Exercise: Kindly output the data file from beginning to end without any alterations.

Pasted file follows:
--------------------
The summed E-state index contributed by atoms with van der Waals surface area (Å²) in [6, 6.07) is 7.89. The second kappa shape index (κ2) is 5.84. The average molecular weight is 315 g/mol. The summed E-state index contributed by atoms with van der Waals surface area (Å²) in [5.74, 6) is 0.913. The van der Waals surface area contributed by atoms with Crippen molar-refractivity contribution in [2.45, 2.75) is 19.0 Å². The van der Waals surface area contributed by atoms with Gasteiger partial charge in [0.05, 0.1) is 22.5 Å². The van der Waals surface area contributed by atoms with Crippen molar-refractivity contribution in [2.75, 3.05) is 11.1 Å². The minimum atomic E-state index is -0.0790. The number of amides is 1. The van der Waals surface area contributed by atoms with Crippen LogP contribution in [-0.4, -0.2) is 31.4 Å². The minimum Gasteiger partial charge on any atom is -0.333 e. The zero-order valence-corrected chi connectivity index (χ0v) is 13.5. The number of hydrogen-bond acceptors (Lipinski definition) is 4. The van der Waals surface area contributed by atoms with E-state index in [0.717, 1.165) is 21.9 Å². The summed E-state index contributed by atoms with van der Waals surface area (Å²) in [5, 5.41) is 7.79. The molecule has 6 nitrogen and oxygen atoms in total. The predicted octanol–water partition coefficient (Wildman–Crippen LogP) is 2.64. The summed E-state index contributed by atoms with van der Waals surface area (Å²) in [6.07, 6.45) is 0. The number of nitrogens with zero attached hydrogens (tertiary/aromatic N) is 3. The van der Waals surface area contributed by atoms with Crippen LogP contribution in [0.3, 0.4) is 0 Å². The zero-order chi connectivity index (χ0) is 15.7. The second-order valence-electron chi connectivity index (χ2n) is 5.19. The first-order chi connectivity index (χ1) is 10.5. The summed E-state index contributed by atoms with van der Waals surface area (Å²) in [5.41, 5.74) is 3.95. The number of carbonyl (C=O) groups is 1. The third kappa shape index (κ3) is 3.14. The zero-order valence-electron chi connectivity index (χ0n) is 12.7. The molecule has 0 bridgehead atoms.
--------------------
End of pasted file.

The summed E-state index contributed by atoms with van der Waals surface area (Å²) in [6, 6.07) is 7.89. The second kappa shape index (κ2) is 5.84. The average molecular weight is 315 g/mol. The summed E-state index contributed by atoms with van der Waals surface area (Å²) in [5.74, 6) is 0.913. The van der Waals surface area contributed by atoms with Crippen molar-refractivity contribution in [2.45, 2.75) is 19.0 Å². The van der Waals surface area contributed by atoms with Gasteiger partial charge in [0.05, 0.1) is 22.5 Å². The van der Waals surface area contributed by atoms with Crippen molar-refractivity contribution in [2.75, 3.05) is 11.1 Å². The minimum atomic E-state index is -0.0790. The number of amides is 1. The van der Waals surface area contributed by atoms with Crippen LogP contribution in [-0.4, -0.2) is 31.4 Å². The minimum Gasteiger partial charge on any atom is -0.333 e. The zero-order valence-corrected chi connectivity index (χ0v) is 13.5. The number of hydrogen-bond acceptors (Lipinski definition) is 4. The van der Waals surface area contributed by atoms with E-state index in [0.717, 1.165) is 21.9 Å². The summed E-state index contributed by atoms with van der Waals surface area (Å²) in [5, 5.41) is 7.79. The molecule has 6 nitrogen and oxygen atoms in total. The predicted octanol–water partition coefficient (Wildman–Crippen LogP) is 2.64. The summed E-state index contributed by atoms with van der Waals surface area (Å²) in [6.07, 6.45) is 0. The number of nitrogens with zero attached hydrogens (tertiary/aromatic N) is 3. The van der Waals surface area contributed by atoms with Crippen LogP contribution in [0.3, 0.4) is 0 Å². The zero-order chi connectivity index (χ0) is 15.7. The second-order valence-electron chi connectivity index (χ2n) is 5.19. The first-order chi connectivity index (χ1) is 10.5. The summed E-state index contributed by atoms with van der Waals surface area (Å²) in [5.41, 5.74) is 3.95. The number of carbonyl (C=O) groups is 1. The third kappa shape index (κ3) is 3.14. The zero-order valence-electron chi connectivity index (χ0n) is 12.7. The molecule has 0 bridgehead atoms.